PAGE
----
“Yes, I was watching. I scarcely believed that he could be so foolish...”
“Shut up! You KILLED the guard! Then you entered the cave to finish the job!”
“You really killed the guard?” Fen asked quietly, and they both looked at her.
“I did,” Mashti said bluntly. “He refused to let me come near him. His fear made him rash...and I was forced to defend myself. I had to follow Sashael, to stop him. I had seen the things that dwelt deep in that cave. There was far worse than mere Hungers in there.”
“Oh, so you went in to save him?” Julan snarled. “Ha! Funny how they all ended up dead, then, isn’t it? And you came out without a scratch!”
“I... I was too late,” Mashti whispered, tears pooling in her eyes, her hands shaking. “His men were dead, and he...he had gone deeper in, lost in a haze of slaughter. Killing all in his path, unaware he was the only one still standing. I ran and ran through caves full of corpses, but deep beneath the mountain the tunnels were dark and maze-like, and I could not find him. I heard him, dying, but I could not...I never even found his body.” Julan said nothing, but his face had lost some of its hardness.
“I shut myself in my yurt for a week. I said that I was praying to Azura, so that my son might not know of my grief.”
“I…I remember that,” Julan muttered, lowering his sword slowly. Fen placed a hand on his shoulder.
“Maybe she’s telling the truth,” she said gently.
“Believe me, or do not believe me,” Mashti said wearily. “It is the truth. I am sick of lies, and now it matters not. He is lost to me, and now you too are lost to me. Nothing matters to me now.”
“Perhaps I might believe you,” Julan said finally. “But...why did you never tell me, while he lived? He was my father, and I never knew him. How could you deny me that chance?”
“Deny? What have I denied you? The chance to be rejected and reviled, as I have been! If you would tell me of my sins, then tell of his as well. He denied you, not I, he refused you as his son. I merely spared you the pain of knowing it. I loved you too much to make you endure what I suffered. And now you truly know all I have to tell you. You may kill me now, if that is your wish. I have no reason to live longer.”
“Let’s go outside, Fen,” Julan muttered, sheathing his sword and ducking out of the yurt. Fen cast a glance at Mashti, keeled over before the fire, her face hidden, and followed as Julan walked up to the water and gazed out at the cold, hard gray surface of the sea.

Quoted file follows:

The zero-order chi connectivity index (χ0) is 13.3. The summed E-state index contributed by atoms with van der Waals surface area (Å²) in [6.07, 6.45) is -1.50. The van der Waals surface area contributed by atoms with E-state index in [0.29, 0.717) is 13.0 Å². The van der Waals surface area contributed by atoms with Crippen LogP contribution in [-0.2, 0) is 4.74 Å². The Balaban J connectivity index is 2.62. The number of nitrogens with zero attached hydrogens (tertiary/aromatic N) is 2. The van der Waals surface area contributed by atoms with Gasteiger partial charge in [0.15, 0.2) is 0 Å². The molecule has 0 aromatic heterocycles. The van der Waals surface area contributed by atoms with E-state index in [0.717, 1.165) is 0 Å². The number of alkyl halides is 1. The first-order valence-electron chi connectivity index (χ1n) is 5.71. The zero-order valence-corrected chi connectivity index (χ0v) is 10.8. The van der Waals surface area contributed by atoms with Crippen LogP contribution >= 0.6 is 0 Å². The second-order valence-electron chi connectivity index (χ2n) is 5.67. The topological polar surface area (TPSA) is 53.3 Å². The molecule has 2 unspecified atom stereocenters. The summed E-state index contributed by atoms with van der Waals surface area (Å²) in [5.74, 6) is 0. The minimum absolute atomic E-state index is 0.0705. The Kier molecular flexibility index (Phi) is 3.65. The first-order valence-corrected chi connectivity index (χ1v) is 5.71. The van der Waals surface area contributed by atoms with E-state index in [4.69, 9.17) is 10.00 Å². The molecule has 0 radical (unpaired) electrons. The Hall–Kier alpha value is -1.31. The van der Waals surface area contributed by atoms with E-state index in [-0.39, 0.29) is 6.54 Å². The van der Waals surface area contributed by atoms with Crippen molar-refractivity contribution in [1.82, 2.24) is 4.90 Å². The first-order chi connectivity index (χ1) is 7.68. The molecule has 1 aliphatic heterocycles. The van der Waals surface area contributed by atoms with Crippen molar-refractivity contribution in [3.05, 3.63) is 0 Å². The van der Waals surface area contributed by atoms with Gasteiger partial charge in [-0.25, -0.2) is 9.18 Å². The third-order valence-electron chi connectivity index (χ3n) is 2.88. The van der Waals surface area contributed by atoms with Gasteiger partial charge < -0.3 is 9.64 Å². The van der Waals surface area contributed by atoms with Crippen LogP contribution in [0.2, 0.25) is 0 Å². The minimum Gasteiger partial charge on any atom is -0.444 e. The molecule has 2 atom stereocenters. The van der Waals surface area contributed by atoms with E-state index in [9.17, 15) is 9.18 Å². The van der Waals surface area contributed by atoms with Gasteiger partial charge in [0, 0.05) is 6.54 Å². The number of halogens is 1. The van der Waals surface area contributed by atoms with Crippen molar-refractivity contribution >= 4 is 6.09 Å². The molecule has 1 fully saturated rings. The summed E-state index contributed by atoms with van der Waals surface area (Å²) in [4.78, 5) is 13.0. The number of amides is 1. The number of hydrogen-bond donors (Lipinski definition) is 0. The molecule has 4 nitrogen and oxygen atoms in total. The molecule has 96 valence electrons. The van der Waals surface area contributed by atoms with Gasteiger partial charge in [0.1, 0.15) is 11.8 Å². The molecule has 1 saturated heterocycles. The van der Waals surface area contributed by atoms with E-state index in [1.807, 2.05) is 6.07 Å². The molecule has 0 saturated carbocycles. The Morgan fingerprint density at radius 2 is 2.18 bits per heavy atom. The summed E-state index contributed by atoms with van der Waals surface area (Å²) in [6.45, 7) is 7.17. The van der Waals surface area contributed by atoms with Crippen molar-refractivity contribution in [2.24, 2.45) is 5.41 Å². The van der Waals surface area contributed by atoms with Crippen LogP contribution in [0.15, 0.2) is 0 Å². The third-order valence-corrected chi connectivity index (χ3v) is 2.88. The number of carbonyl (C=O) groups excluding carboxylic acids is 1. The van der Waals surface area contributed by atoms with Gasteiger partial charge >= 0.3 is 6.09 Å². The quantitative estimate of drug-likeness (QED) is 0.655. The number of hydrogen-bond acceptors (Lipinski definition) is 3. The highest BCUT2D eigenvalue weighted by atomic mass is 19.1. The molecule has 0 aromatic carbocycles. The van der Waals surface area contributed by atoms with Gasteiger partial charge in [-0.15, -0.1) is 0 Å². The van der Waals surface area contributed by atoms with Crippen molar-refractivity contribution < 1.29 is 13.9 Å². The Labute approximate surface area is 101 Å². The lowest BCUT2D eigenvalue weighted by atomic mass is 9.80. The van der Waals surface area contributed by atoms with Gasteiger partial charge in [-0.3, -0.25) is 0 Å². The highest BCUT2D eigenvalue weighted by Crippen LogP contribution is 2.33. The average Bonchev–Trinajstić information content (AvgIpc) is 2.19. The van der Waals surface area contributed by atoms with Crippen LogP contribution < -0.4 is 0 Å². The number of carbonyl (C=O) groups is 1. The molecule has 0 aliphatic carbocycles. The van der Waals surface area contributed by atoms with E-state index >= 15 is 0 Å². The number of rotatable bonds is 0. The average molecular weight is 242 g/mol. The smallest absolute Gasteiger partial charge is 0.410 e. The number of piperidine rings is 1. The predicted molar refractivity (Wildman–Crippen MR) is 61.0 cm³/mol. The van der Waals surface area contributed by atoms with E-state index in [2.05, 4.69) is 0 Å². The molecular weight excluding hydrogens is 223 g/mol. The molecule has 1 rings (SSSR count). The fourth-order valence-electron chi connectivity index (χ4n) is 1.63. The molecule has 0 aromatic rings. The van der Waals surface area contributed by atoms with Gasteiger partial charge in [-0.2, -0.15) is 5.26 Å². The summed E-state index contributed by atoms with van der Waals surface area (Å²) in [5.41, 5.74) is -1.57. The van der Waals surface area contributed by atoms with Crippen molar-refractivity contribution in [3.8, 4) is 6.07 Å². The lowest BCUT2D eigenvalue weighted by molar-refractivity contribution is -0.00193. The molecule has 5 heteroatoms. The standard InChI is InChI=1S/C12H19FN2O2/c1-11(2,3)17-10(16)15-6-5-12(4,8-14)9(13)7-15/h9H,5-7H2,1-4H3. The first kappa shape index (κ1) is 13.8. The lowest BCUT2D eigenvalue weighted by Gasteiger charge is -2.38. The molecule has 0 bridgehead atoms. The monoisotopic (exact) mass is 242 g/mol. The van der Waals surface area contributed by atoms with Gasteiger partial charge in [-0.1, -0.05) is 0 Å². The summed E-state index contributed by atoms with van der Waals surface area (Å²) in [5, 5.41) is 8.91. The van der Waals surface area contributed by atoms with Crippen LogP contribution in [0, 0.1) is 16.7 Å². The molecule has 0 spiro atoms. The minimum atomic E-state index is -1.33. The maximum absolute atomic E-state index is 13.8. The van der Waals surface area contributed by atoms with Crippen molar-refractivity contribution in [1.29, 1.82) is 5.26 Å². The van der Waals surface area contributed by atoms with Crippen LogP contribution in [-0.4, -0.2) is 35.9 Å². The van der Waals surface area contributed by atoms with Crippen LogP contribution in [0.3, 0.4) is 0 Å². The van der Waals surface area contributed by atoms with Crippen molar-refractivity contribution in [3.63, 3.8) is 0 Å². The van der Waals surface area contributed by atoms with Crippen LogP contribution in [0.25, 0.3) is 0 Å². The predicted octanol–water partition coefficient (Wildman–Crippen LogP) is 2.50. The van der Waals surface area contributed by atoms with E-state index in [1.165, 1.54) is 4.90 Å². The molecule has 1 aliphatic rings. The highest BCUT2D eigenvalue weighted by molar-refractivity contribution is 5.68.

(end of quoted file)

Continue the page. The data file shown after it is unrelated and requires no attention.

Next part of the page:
“Are you all right?” she asked quietly.
“I know what I have to do now,” Julan said after a moment. “I have to recover my father’s bones.” Fen looked up at him. “My father’s body lies deep in the tunnels beneath Red Mountain. His spirit cannot rejoin the tribal ancestors, and so he cannot protect the tribe. I have to return his bones, so they can be properly buried. Only then can the Ahemmusa regain their strength, with the support of his powerful spirit!”
“But what about vengeance for his death? I thought the ancestors told you that Mashti had to die.”
“I’m still not sure about that. Perhaps if I find where my father died, there will be evidence of what happened, and some way of proving if Mother's story is true.”
“What if she did kill him?” Fen asked quietly.
“Then...I’ll do whatever I have to. It’s my duty. You see, I realized...I’m not the Nerevarine, and I never was. But one thing was true all along – I have a sacred mission to save my people. And now I know how. But I think it’s time we talked about you. And what you will do, now that you are the Nerevarine.”
“Oh,” Fen said, glancing down at the ring on her finger. “I nearly forgot.” Julan chuckled.
“It’s really okay, you know,” Julan went on. “I meant what I said in my letter. You did get that, didn’t you? Everything just seems to make more sense now.”
“No, it doesn’t,” Fen said, staring at the ring. “This is insane. I can’t be the Nerevarine.” She shook her head. “It still hasn’t hit me yet.”
“I understand how you feel. Believe me, I thought the same thing many times. But I always knew there was something special about you.” He smiled. “You’re going to be a great hero. I don’t think you’re going to need my help. Still, I’m going to offer it to you anyway. You were ready to follow me up Red Mountain once, and may Sheogorath take me if I won’t do the same for you.”
“I thought you didn’t want to travel with me anymore,” Fen said wryly. “You threw your telepathy ring away, remember?”
“That was before I knew what I had to do,” he said simply. “And I never said I didn’t want to help you, I just didn’t think you would want my help. I’m still not sure why you came looking for me. You have your own destiny now, and you won’t need me to fulfill it.”
“You don’t need me either,” Fen replied. “You were right that you don’t need a trainer anymore. But I think both of us could use a friend.” Julan’s face broke into a grin.
“You’re right. As usual!” He grinned. “Come on, let’s get going. I have to save my tribe, and you have to save the whole of Morrowind! Gods, you’d better not let your ego get the better of you, or you’ll be worse than Shani!”
“Shani!” Fen said suddenly, remembering. “I told Shani I’d let her know as soon as I found you. Is it all right if we stop by the Varo Tradehouse?” Julan complied, and they started off across the long, dark grasses slick with dew towards the flickering lights of Tel Vos.

Julan, this quest, and the majority of his dialogue are from the Julan Ashlander Companion mod.